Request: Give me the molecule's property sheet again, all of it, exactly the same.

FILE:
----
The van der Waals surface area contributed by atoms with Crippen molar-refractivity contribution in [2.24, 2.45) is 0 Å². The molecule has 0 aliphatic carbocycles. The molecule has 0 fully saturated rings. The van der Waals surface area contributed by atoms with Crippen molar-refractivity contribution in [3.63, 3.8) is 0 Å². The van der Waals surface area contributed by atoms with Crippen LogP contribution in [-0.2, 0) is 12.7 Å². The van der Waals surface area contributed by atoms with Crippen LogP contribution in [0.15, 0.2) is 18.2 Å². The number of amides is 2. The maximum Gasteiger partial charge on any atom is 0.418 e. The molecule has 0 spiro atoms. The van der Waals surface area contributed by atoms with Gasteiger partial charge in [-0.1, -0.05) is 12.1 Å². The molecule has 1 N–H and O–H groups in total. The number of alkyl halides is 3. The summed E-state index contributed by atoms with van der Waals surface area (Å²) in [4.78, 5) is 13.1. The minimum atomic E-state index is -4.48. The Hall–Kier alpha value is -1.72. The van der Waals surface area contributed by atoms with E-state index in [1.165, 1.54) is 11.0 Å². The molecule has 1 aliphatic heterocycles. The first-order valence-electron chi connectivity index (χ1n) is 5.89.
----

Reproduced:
The van der Waals surface area contributed by atoms with Crippen molar-refractivity contribution in [2.24, 2.45) is 0 Å². The molecule has 0 aliphatic carbocycles. The molecule has 0 fully saturated rings. The van der Waals surface area contributed by atoms with Crippen molar-refractivity contribution in [3.63, 3.8) is 0 Å². The van der Waals surface area contributed by atoms with Crippen LogP contribution in [-0.2, 0) is 12.7 Å². The van der Waals surface area contributed by atoms with Crippen LogP contribution in [0.15, 0.2) is 18.2 Å². The number of amides is 2. The maximum Gasteiger partial charge on any atom is 0.418 e. The molecule has 0 spiro atoms. The van der Waals surface area contributed by atoms with Gasteiger partial charge in [-0.1, -0.05) is 12.1 Å². The molecule has 1 N–H and O–H groups in total. The number of alkyl halides is 3. The summed E-state index contributed by atoms with van der Waals surface area (Å²) in [4.78, 5) is 13.1. The minimum atomic E-state index is -4.48. The Hall–Kier alpha value is -1.72. The van der Waals surface area contributed by atoms with E-state index in [1.165, 1.54) is 11.0 Å². The molecule has 1 aliphatic heterocycles. The first-order valence-electron chi connectivity index (χ1n) is 5.89.